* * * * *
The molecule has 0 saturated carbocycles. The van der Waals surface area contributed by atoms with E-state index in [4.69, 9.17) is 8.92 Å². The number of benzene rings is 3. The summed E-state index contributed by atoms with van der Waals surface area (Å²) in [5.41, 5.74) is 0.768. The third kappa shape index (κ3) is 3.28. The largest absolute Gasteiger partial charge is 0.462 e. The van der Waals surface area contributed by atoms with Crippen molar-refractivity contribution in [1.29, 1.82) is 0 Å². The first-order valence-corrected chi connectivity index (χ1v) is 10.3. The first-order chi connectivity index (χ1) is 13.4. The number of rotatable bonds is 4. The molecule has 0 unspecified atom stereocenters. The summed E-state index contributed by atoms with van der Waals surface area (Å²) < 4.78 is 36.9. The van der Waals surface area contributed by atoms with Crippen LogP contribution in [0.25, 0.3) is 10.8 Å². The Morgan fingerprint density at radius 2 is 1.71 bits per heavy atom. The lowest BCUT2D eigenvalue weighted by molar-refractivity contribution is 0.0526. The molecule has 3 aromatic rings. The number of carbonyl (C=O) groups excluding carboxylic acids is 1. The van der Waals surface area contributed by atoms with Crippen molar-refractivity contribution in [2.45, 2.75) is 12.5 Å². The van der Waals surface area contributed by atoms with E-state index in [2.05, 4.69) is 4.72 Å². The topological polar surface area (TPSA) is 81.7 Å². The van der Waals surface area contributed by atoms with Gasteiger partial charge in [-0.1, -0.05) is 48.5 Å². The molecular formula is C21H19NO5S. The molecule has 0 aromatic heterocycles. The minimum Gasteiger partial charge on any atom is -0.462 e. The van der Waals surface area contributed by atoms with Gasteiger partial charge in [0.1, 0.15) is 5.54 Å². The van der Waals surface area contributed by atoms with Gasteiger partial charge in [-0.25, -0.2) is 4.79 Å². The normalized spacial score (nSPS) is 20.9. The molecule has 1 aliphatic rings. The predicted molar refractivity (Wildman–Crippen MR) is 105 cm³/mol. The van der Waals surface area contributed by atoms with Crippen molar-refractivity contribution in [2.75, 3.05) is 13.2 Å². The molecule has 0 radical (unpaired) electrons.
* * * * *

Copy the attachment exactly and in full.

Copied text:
The molecule has 0 saturated carbocycles. The van der Waals surface area contributed by atoms with E-state index in [4.69, 9.17) is 8.92 Å². The number of benzene rings is 3. The summed E-state index contributed by atoms with van der Waals surface area (Å²) in [5.41, 5.74) is 0.768. The third kappa shape index (κ3) is 3.28. The largest absolute Gasteiger partial charge is 0.462 e. The van der Waals surface area contributed by atoms with Crippen molar-refractivity contribution in [1.29, 1.82) is 0 Å². The first-order valence-corrected chi connectivity index (χ1v) is 10.3. The first-order chi connectivity index (χ1) is 13.4. The number of rotatable bonds is 4. The molecule has 0 unspecified atom stereocenters. The summed E-state index contributed by atoms with van der Waals surface area (Å²) < 4.78 is 36.9. The van der Waals surface area contributed by atoms with Crippen LogP contribution in [0.25, 0.3) is 10.8 Å². The Morgan fingerprint density at radius 2 is 1.71 bits per heavy atom. The lowest BCUT2D eigenvalue weighted by molar-refractivity contribution is 0.0526. The molecule has 3 aromatic rings. The number of carbonyl (C=O) groups excluding carboxylic acids is 1. The van der Waals surface area contributed by atoms with Crippen molar-refractivity contribution in [2.45, 2.75) is 12.5 Å². The van der Waals surface area contributed by atoms with E-state index in [2.05, 4.69) is 4.72 Å². The topological polar surface area (TPSA) is 81.7 Å². The van der Waals surface area contributed by atoms with Gasteiger partial charge in [-0.1, -0.05) is 48.5 Å². The molecular formula is C21H19NO5S. The molecule has 0 aromatic heterocycles. The minimum Gasteiger partial charge on any atom is -0.462 e. The van der Waals surface area contributed by atoms with Gasteiger partial charge in [0.1, 0.15) is 5.54 Å². The van der Waals surface area contributed by atoms with Gasteiger partial charge in [-0.25, -0.2) is 4.79 Å². The normalized spacial score (nSPS) is 20.9. The molecule has 1 aliphatic rings. The predicted molar refractivity (Wildman–Crippen MR) is 105 cm³/mol. The van der Waals surface area contributed by atoms with Crippen molar-refractivity contribution in [2.75, 3.05) is 13.2 Å². The molecule has 0 radical (unpaired) electrons.